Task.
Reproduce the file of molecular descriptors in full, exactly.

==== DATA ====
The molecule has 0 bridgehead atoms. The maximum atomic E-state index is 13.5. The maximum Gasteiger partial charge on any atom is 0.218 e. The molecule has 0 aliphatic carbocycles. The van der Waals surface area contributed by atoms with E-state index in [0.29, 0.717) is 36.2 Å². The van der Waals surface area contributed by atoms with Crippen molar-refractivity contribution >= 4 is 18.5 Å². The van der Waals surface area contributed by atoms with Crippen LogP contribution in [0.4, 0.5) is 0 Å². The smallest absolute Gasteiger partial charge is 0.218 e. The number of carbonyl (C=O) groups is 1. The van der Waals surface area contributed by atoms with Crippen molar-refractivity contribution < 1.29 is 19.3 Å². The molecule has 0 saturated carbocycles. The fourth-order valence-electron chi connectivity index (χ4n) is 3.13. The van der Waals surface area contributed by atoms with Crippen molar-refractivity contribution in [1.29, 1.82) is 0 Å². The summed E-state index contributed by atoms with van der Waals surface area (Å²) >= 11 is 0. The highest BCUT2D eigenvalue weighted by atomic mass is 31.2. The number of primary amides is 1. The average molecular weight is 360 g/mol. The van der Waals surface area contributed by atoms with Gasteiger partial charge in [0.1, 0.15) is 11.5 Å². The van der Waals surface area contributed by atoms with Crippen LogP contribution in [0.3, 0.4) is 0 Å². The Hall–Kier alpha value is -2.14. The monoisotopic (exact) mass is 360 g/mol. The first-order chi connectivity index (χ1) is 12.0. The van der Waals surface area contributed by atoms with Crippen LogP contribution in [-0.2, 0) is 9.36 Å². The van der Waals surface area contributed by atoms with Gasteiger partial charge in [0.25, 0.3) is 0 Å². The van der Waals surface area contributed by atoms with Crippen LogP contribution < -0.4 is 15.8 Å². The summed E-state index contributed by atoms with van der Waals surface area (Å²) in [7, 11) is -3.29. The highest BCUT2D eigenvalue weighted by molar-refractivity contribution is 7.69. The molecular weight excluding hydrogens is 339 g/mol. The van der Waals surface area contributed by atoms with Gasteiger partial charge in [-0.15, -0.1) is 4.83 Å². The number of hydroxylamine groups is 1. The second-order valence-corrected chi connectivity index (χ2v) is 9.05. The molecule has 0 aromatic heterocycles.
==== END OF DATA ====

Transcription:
The molecule has 0 bridgehead atoms. The maximum atomic E-state index is 13.5. The maximum Gasteiger partial charge on any atom is 0.218 e. The molecule has 0 aliphatic carbocycles. The van der Waals surface area contributed by atoms with E-state index in [0.29, 0.717) is 36.2 Å². The van der Waals surface area contributed by atoms with Crippen molar-refractivity contribution >= 4 is 18.5 Å². The van der Waals surface area contributed by atoms with Crippen LogP contribution in [0.4, 0.5) is 0 Å². The smallest absolute Gasteiger partial charge is 0.218 e. The number of carbonyl (C=O) groups is 1. The van der Waals surface area contributed by atoms with Crippen molar-refractivity contribution < 1.29 is 19.3 Å². The molecule has 0 saturated carbocycles. The fourth-order valence-electron chi connectivity index (χ4n) is 3.13. The van der Waals surface area contributed by atoms with Crippen molar-refractivity contribution in [1.29, 1.82) is 0 Å². The summed E-state index contributed by atoms with van der Waals surface area (Å²) >= 11 is 0. The highest BCUT2D eigenvalue weighted by atomic mass is 31.2. The number of primary amides is 1. The average molecular weight is 360 g/mol. The van der Waals surface area contributed by atoms with Gasteiger partial charge in [0.1, 0.15) is 11.5 Å². The van der Waals surface area contributed by atoms with Crippen LogP contribution in [0.3, 0.4) is 0 Å². The Hall–Kier alpha value is -2.14. The monoisotopic (exact) mass is 360 g/mol. The first-order chi connectivity index (χ1) is 12.0. The van der Waals surface area contributed by atoms with Crippen LogP contribution in [-0.2, 0) is 9.36 Å². The van der Waals surface area contributed by atoms with Gasteiger partial charge in [0.25, 0.3) is 0 Å². The van der Waals surface area contributed by atoms with Crippen LogP contribution < -0.4 is 15.8 Å². The summed E-state index contributed by atoms with van der Waals surface area (Å²) in [7, 11) is -3.29. The highest BCUT2D eigenvalue weighted by molar-refractivity contribution is 7.69. The molecular weight excluding hydrogens is 339 g/mol. The van der Waals surface area contributed by atoms with Gasteiger partial charge in [-0.15, -0.1) is 4.83 Å². The number of hydroxylamine groups is 1. The second-order valence-corrected chi connectivity index (χ2v) is 9.05. The molecule has 0 aromatic heterocycles.